It takes 15 minutes to turn into Tony Jay. “I have all the stuff down here,” says the San Francisco singer-songwriter, who—like another face-painted rock ’n’ roll personality, Alice Cooper—is both a persona and a band. Even when he’s rehearsing deep in the Mission Street practice space he calls the “meat locker,” he refuses to be photographed without a forbidding layer of black metal-style corpse paint.
But anyone who’s closely followed the Bay Area music scene for a while knows Tony Jay as Michael Ramos, a multi-instrumentalist who’s played in a litany of bands in the dream-pop scene orbiting the legendary and long-running Oakland label Slumberland Records. The list of artists he’s played with over the years includes Cindy, Flowertown, Al Harper, Sad Eyed Beatniks, Grandma’s Boyfriend, The Cherries, and April Magazine.
Perfect Worlds is Tony Jay’s Slumberland debut, and it’s an auspicious development for a moniker that started as a way to prevent people from listening to Ramos’s music.
“In 2006-ish when I first started recording music, I would export songs from Pro Tools to iTunes, and it would be under my name,” he says. “Then friends on my computer would want to listen to it, and I would get shy and embarrassed, so I tried to come up with a generic name that sounded like an artist’s name so they wouldn’t click on it.”
The name became a default for anything Ramos wanted to record by himself, and the Tony Jay Bandcamp is filled with albums with names like 2011 and 2012 that document the odds and sods Ramos recorded in those years. “At some point I realized that the Bandcamp server was much more reliable than my own computer,” he says.
Perfect Worlds is a more collaborative effort. Ramos laid the basic tracks down with multi-instrumentalist Kelsey Faber in 2021, deep in the pandemic. Overdubs from percussionist Cameron Baker and vocalists Alexis Harper and Karina Gill came later.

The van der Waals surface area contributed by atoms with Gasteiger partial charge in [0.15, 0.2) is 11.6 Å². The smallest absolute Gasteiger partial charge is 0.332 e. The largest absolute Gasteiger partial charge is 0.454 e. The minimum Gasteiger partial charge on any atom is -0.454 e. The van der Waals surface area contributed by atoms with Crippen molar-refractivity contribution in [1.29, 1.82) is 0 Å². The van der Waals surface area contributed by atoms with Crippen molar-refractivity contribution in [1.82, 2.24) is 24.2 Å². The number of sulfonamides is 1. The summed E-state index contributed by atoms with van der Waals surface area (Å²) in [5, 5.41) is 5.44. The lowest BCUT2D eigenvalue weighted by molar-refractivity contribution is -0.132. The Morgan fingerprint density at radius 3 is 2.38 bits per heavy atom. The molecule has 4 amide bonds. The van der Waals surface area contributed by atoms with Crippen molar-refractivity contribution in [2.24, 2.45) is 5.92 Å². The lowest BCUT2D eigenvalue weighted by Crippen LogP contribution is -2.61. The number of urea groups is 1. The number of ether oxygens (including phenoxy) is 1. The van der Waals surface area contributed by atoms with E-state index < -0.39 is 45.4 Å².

“Kelsey came over and we just had a day of jamming on keyboards and guitar,” Ramos says. “We just would mess around until something sort of gelled and then just hit record and just play it for as long as we could without messing up and then moved on.”
Recording began not long after Ramos suffered a bike crash that left him “on the couch for two weeks with bruised legs and road rash, on tons of weed and Tylenol.”
“Mike [Schulman] from Slumberland had asked if we would submit an album to them, and I just gave myself an artificial deadline at the end of the year,” says Ramos. “Then I fell off the bike and was just stuck at home for several weeks, and [writing songs] was the only thing I could really do aside from movies and reading.”
The bike crash, the sedated circumstances of its writing, and “a moment romantically in my life where things were coming apart at the seams” all fed into the pervasive melancholy of Perfect Worlds. The overwhelming impression across its 13 short tracks is of fogginess—maybe pandemic brain fog, maybe just typical San Francisco weather.
“I’ve always had an affinity for fog and the colder end of San Francisco weather over the sun and the heat,” he says. “A lot of the songs were written or started on foggy days.”
Lethargic guitar strums echo through thick walls of reverb. Thick clouds of amp hiss descend like a low-hanging fog. It’s often not clear who’s singing, and though Ramos categorizes Tony Jay as a “dejected crooner of the quotidian,” his vocals combine with Harper’s into the androgynous blur that’s long been a hallmark of the dream-pop genre.
Ramos is not the kind of songwriter who works songs out on an acoustic guitar before hitting the record button. “I think it’s more like a mood for me,” he says. “A mood will strike, and I want to record, but I don’t necessarily have a song idea. So I’ll play around with chords, and then whatever sounds good first is the song.”
The slightly dissociative mood of the record is matched by its striking black-and-white cover art, based on a photo Ramos took in the “wig district” of Mexico City: dozens of disembodied mannequin heads on a shelf in a closed storefront, their quizzical eyes seeming to follow the viewer expectantly.
One could project all manner of symbolism onto this photo (“these archetypes and ideals that have been sculpted”,) but it’s one of dozens of photos Ramos has casually taken over the years for potential use on flyers and album covers. As a photographer, he gravitates towards what he calls “broken infrastructure”—rusty chains, trash, pipes.
“A lot of what San Francisco puts money into is creating the façade of cleanliness,” he says. “It’s a stupid idea, but if I was mayor, I would create a new city department just dedicated to installing, like, useless pipes on the walls and weird paint jobs. I find that stuff amusing a little bit, but also comforting. I like a little bit of garbage on the street.”
Get Tony Jay’s Perfect Worlds here.